Open-source software is often considered the weak link in applications, as flaws in open-source code have been targeted by attackers looking for the quickest and simplest way to break into systems. Community software projects typically lack sufficient resources to stay on top of bugs and patches, so the new HackerOne program should help.

Whether this newfound abundance of bug bounty programs will boost or dilute efforts to secure software remains to be seen. Facebook's Rice says the new program complements existing ones. "We see this program as complementary to existing bug bounty programs, and it’s focused on covering areas of the Web that aren’t currently in scope for existing programs," he said in an email interview.

Kaminsky, chief scientist and co-founder of fraud prevention startup White Ops, says the bigger problem with many bug bounty programs has been lesser-quality bug finds, and this new program should raise the bar to avoid that. "What's good about having this overarching program is that it very much puts a stake in the ground that this is what a program should look like, these are the types of good bugs to pay for," he says.

The Internet Bug Bounty has inspired Wysopal to rethink Veracode's informal bug bounty program for its own software. The secure code firm currently sends a "thank you package" to a researcher who finds any flaws in its code: It has no official funding for a bounty program at this time. Wysopal says he thinks the program may pressure other vendors to pony up with monetary awards for bugs found in their software, even at Veracode: "Maybe I'll see if I can get some" funding now, he says.

Have a comment on this story? Please click "Add Your Comment" below. If you'd like to contact Dark Reading's editors directly, send us a message.

Kelly Jackson Higgins is the Executive Editor of Dark Reading. She is an award-winning veteran technology and business journalist with more than two decades of experience in reporting and editing for various publications, including Network Computing, Secure Enterprise ... View Full Bio

Comment  | 
Print  | 
More Insights
Newest First  |  Oldest First  |  Threaded View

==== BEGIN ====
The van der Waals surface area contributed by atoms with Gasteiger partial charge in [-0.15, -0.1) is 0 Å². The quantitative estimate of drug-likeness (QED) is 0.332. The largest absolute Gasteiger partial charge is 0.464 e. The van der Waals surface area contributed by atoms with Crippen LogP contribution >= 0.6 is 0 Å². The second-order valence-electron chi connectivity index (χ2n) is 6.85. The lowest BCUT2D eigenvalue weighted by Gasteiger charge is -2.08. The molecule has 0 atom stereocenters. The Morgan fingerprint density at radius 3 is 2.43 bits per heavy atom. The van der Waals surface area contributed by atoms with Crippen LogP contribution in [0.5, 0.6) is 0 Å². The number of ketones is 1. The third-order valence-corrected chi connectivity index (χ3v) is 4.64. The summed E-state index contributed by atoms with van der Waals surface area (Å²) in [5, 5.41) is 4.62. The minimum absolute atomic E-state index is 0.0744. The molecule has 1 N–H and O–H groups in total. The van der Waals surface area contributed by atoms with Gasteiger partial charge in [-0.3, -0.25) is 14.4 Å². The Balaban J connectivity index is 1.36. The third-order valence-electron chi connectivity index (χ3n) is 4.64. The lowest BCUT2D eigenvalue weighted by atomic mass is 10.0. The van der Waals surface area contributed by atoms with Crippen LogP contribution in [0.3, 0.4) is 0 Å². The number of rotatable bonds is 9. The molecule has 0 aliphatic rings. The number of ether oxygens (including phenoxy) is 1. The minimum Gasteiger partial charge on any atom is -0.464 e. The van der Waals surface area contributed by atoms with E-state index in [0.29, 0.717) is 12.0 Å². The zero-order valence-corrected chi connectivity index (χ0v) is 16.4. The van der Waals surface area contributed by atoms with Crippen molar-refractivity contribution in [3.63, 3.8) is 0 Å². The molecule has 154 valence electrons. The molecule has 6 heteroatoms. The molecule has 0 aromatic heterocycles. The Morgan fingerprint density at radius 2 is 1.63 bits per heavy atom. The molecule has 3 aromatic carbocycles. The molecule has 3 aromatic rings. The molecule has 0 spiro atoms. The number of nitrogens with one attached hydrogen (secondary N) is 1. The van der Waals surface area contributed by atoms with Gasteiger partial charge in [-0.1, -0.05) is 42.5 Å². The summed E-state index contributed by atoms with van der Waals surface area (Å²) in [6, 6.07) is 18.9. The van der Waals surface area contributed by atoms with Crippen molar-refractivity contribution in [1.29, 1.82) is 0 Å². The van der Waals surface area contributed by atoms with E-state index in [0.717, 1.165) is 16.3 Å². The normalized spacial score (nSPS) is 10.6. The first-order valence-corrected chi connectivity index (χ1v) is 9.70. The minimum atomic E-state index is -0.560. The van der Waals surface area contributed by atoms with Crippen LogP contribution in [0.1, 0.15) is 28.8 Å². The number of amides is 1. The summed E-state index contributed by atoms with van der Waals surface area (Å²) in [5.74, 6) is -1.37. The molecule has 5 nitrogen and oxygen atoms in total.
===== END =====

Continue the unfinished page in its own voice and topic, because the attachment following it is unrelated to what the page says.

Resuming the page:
User Rank: Strategist
11/9/2013 | 3:04:58 PM
re: New Bucks For Bugs Program Focuses On Open-Source Software, Internet Infrastructure
Actually, from all that I have read, open source has similar rate of defects compared to commercial software, and is actually fixed faster by the respective community. The problem for most developers is that unless you sign up to a service that would proactively alert you, you will likely not know of the new vulnerability, and therefore will not fix.

Before we added such service to White Source, almost all our customers told us that no one is tasked with continuously monitoring the various web-based databases for new vulnerabilities that are discovered and that affect code used in their product. So they would not know, even if these would be discovered, and hence they wont fix....

Dont get me wrong. Its great to put more power behind the discovery, but the dissemination of information is where things get complicated. Its also not trivial to (automatically) match a CVE to a specific open source library.
Register for Dark Reading Newsletters
White Papers
Cartoon Contest
Current Issue
6 Emerging Cyber Threats That Enterprises Face in 2020
This Tech Digest gives an in-depth look at six emerging cyber threats that enterprises could face in 2020. Download your copy today!
Flash Poll
State of Cybersecurity Incident Response
State of Cybersecurity Incident Response
Data breaches and regulations have forced organizations to pay closer attention to the security incident response function. However, security leaders may be overestimating their ability to detect and respond to security incidents. Read this report to find out more.
Twitter Feed
Dark Reading - Bug Report
Bug Report
Enterprise Vulnerabilities
From DHS/US-CERT's National Vulnerability Database
PUBLISHED: 2020-04-02
In Apache HTTP Server 2.4.0 to 2.4.41, redirects configured with mod_rewrite that were intended to be self-referential might be fooled by encoded newlines and redirect instead to an an unexpected URL within the request URL.
PUBLISHED: 2020-04-01
The UniFi Video Server v3.9.3 and prior (for Windows 7/8/10 x64) web interface Firmware Update functionality, under certain circumstances, does not validate firmware download destinations to ensure they are within the intended destination directory tree. It accepts a request with a URL to firmware u...
PUBLISHED: 2020-04-01
The UniFi Video Server (Windows) web interface configuration restore functionality at the “backup� and “wizard� endpoints does not implement sufficient privilege checks. Low privileged users, belonging to the PUBLIC_GROUP ...
PUBLISHED: 2020-04-01
In UniFi Video v3.10.1 (for Windows 7/8/10 x64) there is a Local Privileges Escalation to SYSTEM from arbitrary file deletion and DLL hijack vulnerabilities. The issue was fixed by adjusting the .tsExport folder when the controller is running on Windows and adjusting the SafeDllSearchMode in the win...
PUBLISHED: 2020-04-01
LearnDash Wordpress plugin version below 3.1.6 is vulnerable to Unauthenticated SQL Injection.